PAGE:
San José, Costa Rica, since 1956
FIA 2015

Sonámbulo cancellation adds to FIA woes

As the troubled 2015 edition of the International Arts Festival limps to a close, the show of popular national band Sonámbulo Psicotropical promised to be a bright spot in a fortnight filled with disorganization and controversy. However, it turned out to be just another casualty on a long list of cancellations.

“WE ARE SORRY to report the cancellation of our concert… thanks to the Culture Ministry and its terrible management,” read a statement on the band’s Facebook page, posted four hours before the scheduled show and peppered with angry words in all capital letters. “We hereby publicly express our TOTAL INDIGNATION with the people who are currently governing our country. We could name several problems that have taken place during the past year, but today we’re focusing on cultural issues.”

According to the statement, the concert was cancelled because a neighbor of the concert site, the National Culture Center (CENAC) in downtown San José, complained about the noise generated by the previous nights’ shows. As part of the FIA’s organizational problems this year, several shows have been rescheduled and relocated to the CENAC in recent days, causing an unexpected din in the neighborhood.

Tico Times Editor-in-Chief David Boddiger, who lives in the immediate vicinity of the CENAC, said he was not the neighbor who called in the complaint but agrees with the caller.

“Apparently the ‘C’ in ‘CENAC’ stands for ‘cacophony,’” he said, adding that parking during the rescheduled shows has been inefficiently and unfairly enforced. “It’s been two weeks of hell – nonstop noise. Why should we have to suffer for the ministry’s incompetence?”

Sonámbulo’s statement went on to call for the immediate firing of Culture Minister Elizabeth Fonseca, vice ministers Luis Carlos Amador and Alfredo Chavarría, and festival organizer Inti Picado, all of whom have received ample criticism in recent weeks as the festival disintegrated before the eyes of a horrified public.

The changes capped off a week of continued fallout from initial festival disorganization that resulted in the cancellation of all major concerts, although the smaller-scale components of the festival such as artisan demonstrations and folk-music shows continued as planned. Controversy in recent days included criticism of the reported $188,000 the government paid Chilean rock group La Ley, whose show was among those cancelled but is now rescheduled for June 20, with the government assuming the costs of La Ley’s trip back to Costa Rica in June as well.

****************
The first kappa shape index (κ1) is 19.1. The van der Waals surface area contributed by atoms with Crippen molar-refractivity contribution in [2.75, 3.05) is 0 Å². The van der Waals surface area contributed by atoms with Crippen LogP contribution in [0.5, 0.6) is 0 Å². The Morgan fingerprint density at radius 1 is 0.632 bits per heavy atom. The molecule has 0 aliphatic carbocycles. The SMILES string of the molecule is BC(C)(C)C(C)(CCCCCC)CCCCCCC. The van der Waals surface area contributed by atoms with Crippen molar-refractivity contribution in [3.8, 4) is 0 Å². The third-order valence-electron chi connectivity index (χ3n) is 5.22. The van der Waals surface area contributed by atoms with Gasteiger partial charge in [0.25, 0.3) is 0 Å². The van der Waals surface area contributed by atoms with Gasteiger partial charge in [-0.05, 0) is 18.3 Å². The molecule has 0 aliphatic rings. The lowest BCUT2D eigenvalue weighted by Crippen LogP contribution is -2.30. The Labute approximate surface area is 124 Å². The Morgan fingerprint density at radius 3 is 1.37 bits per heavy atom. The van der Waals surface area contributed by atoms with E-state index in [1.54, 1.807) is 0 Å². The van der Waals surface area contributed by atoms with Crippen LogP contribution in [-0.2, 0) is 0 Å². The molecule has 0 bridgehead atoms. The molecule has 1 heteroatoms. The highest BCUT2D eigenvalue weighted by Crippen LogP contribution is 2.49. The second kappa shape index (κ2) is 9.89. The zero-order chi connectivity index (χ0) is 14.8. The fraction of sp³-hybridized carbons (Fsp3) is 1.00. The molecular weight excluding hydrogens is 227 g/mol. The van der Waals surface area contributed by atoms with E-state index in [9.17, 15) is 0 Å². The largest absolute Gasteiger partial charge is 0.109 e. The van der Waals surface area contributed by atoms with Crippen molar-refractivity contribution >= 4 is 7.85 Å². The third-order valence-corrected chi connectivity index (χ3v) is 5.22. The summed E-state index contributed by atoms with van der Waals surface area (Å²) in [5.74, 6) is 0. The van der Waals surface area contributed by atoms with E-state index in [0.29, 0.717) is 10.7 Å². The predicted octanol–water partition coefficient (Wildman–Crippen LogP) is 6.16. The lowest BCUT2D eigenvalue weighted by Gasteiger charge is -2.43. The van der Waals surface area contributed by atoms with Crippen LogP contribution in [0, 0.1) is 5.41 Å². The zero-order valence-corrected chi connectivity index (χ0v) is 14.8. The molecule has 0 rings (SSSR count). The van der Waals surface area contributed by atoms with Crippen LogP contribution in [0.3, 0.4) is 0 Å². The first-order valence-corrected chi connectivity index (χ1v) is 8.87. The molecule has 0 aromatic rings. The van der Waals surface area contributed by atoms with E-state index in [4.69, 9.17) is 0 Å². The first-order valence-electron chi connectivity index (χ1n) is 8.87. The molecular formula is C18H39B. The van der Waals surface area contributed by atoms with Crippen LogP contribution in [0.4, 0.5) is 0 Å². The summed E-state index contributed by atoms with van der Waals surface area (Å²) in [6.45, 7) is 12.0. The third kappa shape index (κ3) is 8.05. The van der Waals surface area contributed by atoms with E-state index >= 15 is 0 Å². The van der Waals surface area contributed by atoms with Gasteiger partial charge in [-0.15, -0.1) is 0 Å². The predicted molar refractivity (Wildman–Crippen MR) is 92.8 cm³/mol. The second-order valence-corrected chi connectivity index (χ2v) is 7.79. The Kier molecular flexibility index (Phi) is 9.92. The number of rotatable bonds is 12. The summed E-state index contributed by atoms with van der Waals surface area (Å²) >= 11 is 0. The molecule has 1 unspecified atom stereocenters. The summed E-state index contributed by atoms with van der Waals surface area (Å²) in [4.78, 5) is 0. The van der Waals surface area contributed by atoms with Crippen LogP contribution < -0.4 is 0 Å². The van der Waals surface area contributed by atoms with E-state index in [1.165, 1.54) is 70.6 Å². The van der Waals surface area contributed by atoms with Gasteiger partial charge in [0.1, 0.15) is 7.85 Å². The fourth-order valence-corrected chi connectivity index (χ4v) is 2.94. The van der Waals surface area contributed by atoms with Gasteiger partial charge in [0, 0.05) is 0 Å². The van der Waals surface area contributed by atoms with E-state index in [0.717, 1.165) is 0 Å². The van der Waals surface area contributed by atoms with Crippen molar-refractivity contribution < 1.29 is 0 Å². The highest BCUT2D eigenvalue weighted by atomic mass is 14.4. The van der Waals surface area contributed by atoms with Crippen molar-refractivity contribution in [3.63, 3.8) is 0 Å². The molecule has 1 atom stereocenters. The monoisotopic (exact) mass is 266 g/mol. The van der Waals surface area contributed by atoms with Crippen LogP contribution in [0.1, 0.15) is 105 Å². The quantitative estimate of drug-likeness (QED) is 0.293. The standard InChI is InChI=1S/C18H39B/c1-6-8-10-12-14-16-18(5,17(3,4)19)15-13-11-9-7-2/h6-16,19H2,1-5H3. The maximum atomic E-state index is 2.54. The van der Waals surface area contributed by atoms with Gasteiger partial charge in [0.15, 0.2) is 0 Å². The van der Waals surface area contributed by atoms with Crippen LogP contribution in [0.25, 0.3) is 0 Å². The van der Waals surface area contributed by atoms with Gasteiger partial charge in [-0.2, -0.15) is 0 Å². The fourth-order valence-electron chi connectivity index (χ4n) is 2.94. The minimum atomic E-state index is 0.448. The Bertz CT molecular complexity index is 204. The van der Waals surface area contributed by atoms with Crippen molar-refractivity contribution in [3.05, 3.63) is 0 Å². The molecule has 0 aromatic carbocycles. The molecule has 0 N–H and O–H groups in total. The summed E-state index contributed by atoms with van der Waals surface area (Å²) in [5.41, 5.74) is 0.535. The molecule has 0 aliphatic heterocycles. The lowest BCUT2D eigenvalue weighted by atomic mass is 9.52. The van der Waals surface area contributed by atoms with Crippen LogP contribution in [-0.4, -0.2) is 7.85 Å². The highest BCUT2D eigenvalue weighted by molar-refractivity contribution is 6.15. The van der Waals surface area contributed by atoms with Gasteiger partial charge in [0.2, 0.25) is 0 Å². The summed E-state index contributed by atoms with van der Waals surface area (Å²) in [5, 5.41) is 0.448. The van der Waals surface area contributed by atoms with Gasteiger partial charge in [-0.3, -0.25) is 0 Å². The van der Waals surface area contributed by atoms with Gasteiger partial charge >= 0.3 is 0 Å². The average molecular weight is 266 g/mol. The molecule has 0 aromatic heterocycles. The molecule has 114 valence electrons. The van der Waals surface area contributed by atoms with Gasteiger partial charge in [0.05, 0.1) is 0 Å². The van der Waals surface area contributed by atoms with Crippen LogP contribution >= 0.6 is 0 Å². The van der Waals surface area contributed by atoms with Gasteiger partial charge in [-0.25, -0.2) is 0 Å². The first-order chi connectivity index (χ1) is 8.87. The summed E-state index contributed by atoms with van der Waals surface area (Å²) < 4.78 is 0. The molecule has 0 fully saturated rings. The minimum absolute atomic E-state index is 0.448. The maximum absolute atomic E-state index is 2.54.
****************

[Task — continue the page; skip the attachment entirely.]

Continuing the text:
The festival still offers a variety of activities on this, its final day, including performances by Zarzuela company of “El Huésped del Sevillano” at the Parque La Libertad Auditorium in Desamparados at 3 p.m., and the Grupo Folclórico Curubandá at the Aserrí Central Park at 4 p.m. A full day of action (10 a.m. to 9 p.m.) is also scheduled for the CENAC, including an hour of poetry from writers such as Carlos Villalobos and Julieta Dobles at 2 p.m.

For a full schedule of events, along with plenty of colorful commentary from disgruntled festival fans, visit the FIA Facebook page.

See also: How Costa Rica’s 2015 International Arts Festival flopped




Contact Katherine Stanley at

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Ken Morris

I think there are flaws inherent in this notion of an “arts festival,” beginning with the idea that it’s somehow in the public interest to pay bands (even foreign ones) to perform for a passive audience–and bands that already get paying gigs in local clubs. How exactly is this art, or at least art that’s in the public interest?

What we don’t know is whether this year’s attempt to disperse the arts festival to areas outside of San José contributed to the screw ups. It probably did, and insofar as it did the culture minister probably shouldn’t be faulted, but we simply don’t know.

I also opposed the idea of dispersing the festival. I don’t see anything wrong with having a capitol city and headquartering cultural events in it. It seems misdirected egalitarianism to disperse capitol city stuff to the hinterlands. Even so, I was curious to see whether it would succeed. It didn’t.

But mostly I don’t understand how passively listening to amplified bands (that also play clubs) is public-interest art. I favor the arts, even support public support of the arts, but don’t follow how paying the latest garage band to perform in public justifies public support.

To my mind, an arts festival should be hands-on for the public and/or expose it to important but commercially unviable art, like classical music or maybe indigenous arts.

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